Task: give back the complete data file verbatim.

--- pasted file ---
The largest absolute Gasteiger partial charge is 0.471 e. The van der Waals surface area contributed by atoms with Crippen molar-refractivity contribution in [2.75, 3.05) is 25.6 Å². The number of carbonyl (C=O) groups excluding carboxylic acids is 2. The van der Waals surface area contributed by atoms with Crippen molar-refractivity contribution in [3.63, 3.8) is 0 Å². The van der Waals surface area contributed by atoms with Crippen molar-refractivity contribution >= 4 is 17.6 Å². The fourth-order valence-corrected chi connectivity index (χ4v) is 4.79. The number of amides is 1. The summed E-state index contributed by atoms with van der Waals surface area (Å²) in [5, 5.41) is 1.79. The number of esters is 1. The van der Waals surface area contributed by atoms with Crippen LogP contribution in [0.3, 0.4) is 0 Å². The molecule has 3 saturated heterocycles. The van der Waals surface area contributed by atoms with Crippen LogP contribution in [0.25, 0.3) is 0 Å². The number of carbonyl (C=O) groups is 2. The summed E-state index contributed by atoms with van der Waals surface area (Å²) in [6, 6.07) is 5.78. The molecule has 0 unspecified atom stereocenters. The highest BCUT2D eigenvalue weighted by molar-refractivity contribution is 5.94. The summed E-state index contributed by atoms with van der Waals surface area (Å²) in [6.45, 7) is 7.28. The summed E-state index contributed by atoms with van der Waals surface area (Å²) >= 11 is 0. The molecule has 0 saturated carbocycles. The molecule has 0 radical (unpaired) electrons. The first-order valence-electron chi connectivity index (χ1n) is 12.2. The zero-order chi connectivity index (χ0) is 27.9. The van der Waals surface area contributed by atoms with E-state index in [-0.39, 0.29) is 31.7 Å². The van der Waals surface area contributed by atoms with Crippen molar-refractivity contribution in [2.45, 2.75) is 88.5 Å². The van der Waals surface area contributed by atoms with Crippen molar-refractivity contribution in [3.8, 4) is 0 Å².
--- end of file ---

The largest absolute Gasteiger partial charge is 0.471 e. The van der Waals surface area contributed by atoms with Crippen molar-refractivity contribution in [2.75, 3.05) is 25.6 Å². The number of carbonyl (C=O) groups excluding carboxylic acids is 2. The van der Waals surface area contributed by atoms with Crippen molar-refractivity contribution in [3.63, 3.8) is 0 Å². The van der Waals surface area contributed by atoms with Crippen molar-refractivity contribution >= 4 is 17.6 Å². The fourth-order valence-corrected chi connectivity index (χ4v) is 4.79. The number of amides is 1. The summed E-state index contributed by atoms with van der Waals surface area (Å²) in [5, 5.41) is 1.79. The number of esters is 1. The van der Waals surface area contributed by atoms with Crippen LogP contribution in [0.3, 0.4) is 0 Å². The molecule has 3 saturated heterocycles. The van der Waals surface area contributed by atoms with Crippen LogP contribution in [0.25, 0.3) is 0 Å². The number of carbonyl (C=O) groups is 2. The summed E-state index contributed by atoms with van der Waals surface area (Å²) in [6, 6.07) is 5.78. The molecule has 0 unspecified atom stereocenters. The highest BCUT2D eigenvalue weighted by molar-refractivity contribution is 5.94. The summed E-state index contributed by atoms with van der Waals surface area (Å²) in [6.45, 7) is 7.28. The summed E-state index contributed by atoms with van der Waals surface area (Å²) >= 11 is 0. The molecule has 0 saturated carbocycles. The molecule has 0 radical (unpaired) electrons. The first-order valence-electron chi connectivity index (χ1n) is 12.2. The zero-order chi connectivity index (χ0) is 27.9. The van der Waals surface area contributed by atoms with E-state index in [-0.39, 0.29) is 31.7 Å². The van der Waals surface area contributed by atoms with Crippen molar-refractivity contribution in [2.45, 2.75) is 88.5 Å². The van der Waals surface area contributed by atoms with Crippen molar-refractivity contribution in [3.8, 4) is 0 Å².